In information on nicotine & addiction I’ve tried to explain why mind and body become dependent on nicotine, causing problems with stopping smoking.

Your mind is the biggest obstacle you will have when you stop smoking, and I know from personal experience how big an obstacle it can be. But with good preparation and a strong resolve, it is possible to stop.

Craving:  Smoking is perceived as a pleasure. For a smoker, there’s nothing quite like the “hit” from a smoke, and nothing to replace it.  Unfortunately every cigarette smoked does damage.

Simple things like taking a cigarette out of the box, or rolling one up, the smell of the tobacco, lighting it, the smell of the smoke, inhaling the smoke, the taste and feel of the smoke, exhaling the smoke, the feel of the cigarette between your fingers, flicking the ash, are all things that become hard-wired in your mind and strongly inter-woven in your normal day-to-day life.

Because your mind perceives smoking as a pleasure, it builds strong associations with situations were this pleasure happens;- where you like to smoke; e.g. having a cup of coffee, watching TV, listening to music, having a drink with friends, reading, talking on the phone etc.

When you decide to stop smoking, you must take the time to prepare yourself. Mental Preparation is Key. Try to analyse yourself, your behaviour, as best you can, when do you like to smoke ? sometimes you may not even be conscious of reaching for one. This process of self analysis can help you to minimise  the number of times you are ambushed by the Dreaded Cravings. For example if you associate a cup of coffee with a cigarette, as mentioned earlier, every time you smell coffee you’ll want to smell smoke. Be prepared;- “I’m going to have a cup of coffee, so I’m going to want a cigarette”, you’ll be more likely to resist the temptation if it doesn’t sneak up on you. Research has shown that Nicotine craving will only last for Three Minutes, in this time it will build to a crescendo and then disappear, so try to hold out.

In addition to craving, it’s possible that one or more of the following may occur:-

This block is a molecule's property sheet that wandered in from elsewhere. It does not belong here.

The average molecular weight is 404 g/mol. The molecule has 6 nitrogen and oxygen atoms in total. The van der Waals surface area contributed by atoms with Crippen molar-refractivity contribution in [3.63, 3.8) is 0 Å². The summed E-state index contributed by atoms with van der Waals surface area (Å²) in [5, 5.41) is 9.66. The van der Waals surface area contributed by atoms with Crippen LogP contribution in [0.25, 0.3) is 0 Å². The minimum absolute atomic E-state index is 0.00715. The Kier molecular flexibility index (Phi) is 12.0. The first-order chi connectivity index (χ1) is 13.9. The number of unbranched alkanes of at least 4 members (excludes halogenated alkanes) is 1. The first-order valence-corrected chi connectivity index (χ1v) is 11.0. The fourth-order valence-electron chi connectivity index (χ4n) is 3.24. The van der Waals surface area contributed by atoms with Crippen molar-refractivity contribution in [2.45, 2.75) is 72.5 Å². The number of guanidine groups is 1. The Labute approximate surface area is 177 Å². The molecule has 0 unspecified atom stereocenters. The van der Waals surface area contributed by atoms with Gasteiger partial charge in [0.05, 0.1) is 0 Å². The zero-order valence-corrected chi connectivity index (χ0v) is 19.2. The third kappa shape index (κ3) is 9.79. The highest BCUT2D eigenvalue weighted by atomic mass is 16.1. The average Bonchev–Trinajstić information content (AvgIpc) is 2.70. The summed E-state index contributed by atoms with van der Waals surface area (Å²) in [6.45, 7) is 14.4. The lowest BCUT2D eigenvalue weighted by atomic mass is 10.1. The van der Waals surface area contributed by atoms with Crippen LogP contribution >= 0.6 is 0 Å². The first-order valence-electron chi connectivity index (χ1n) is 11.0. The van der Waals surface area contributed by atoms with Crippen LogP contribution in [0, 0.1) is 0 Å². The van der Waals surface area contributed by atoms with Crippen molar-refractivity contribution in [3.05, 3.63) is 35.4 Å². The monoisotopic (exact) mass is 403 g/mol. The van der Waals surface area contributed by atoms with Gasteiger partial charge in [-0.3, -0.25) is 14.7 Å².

Coughing : a cough may develop, or an existing one may worsen. This is actually good news, because it means the tiny hairs (cilia) in the lungs, which are often suppressed by smoking, are starting to work again, and are simply doing their intended job of clearing the smoking residues from the lungs. Coughing will pass with time, ask your pharmacist if you need help with symptom relief.

Hunger & Weight Gain : Nicotine is an appetite suppressant in most people, so when the levels drop;- your appetite for food may increase.

Also because cigarette smoke is no-longer in contact with inside surfaces of your mouth & nose, your sense of taste & smell will improve, and you will begin to enjoy the sensation of eating with renewed enthusiasm, tasting and smelling things you couldn’t decipher before, when you smoked.

It is often the case that ex-smokers fill the void left in their lives by snacking. If you must snack try to eat low calorie, low fat foods or sugar free gum or mints.  The average weight gain when you stop smoking is between 4-8 lbs. However this can be lost after you’ve kicked the habit.

Change in Gut function : in information on nicotine & addiction I explain that nicotine has a direct action on the smooth muscle in the gut. When levels of Nicotine change it can result in a change in gut function resulting in constipation or diarrhoea. When your system learns to live without nicotine from cigarettes, gut function will normalise. In the interim if you need help, ask your pharmacist for advice.

Mood swings, Lack of concentration and Irritability: Because nicotine is a drug which affects mental & physical processes in your body, when it’s removed from your system you can expect to experience withdrawal symptoms, these manifest as;- mood swings, lack of concentration, and irritability. The severity of withdrawal symptoms you experience will depend on the size of your smoking habit. Again mental preparation is key, expect the withdrawal symptoms, and tell everybody you’ll come in contact with;- you’re stopping smoking, and as a consequence you may become a bit more irritable and grumpy than usual. Its not easy, but sharing your problems with others will help your situation, and it’s much easier than going it alone. The symptoms WILL pass in a few weeks time so in the meantime do the best you can;- talk about the problems you experience, with family and friends, also seek support from your pharmacy.

Nicotine replacement therapy aims firstly to replace nicotine and then gradually remove it in a controlled way. Using patches, gum, lozenges, sprays, inhalers etc will lessen the withdrawal symptoms, and has been shown to improve your chances of quitting by 50%.

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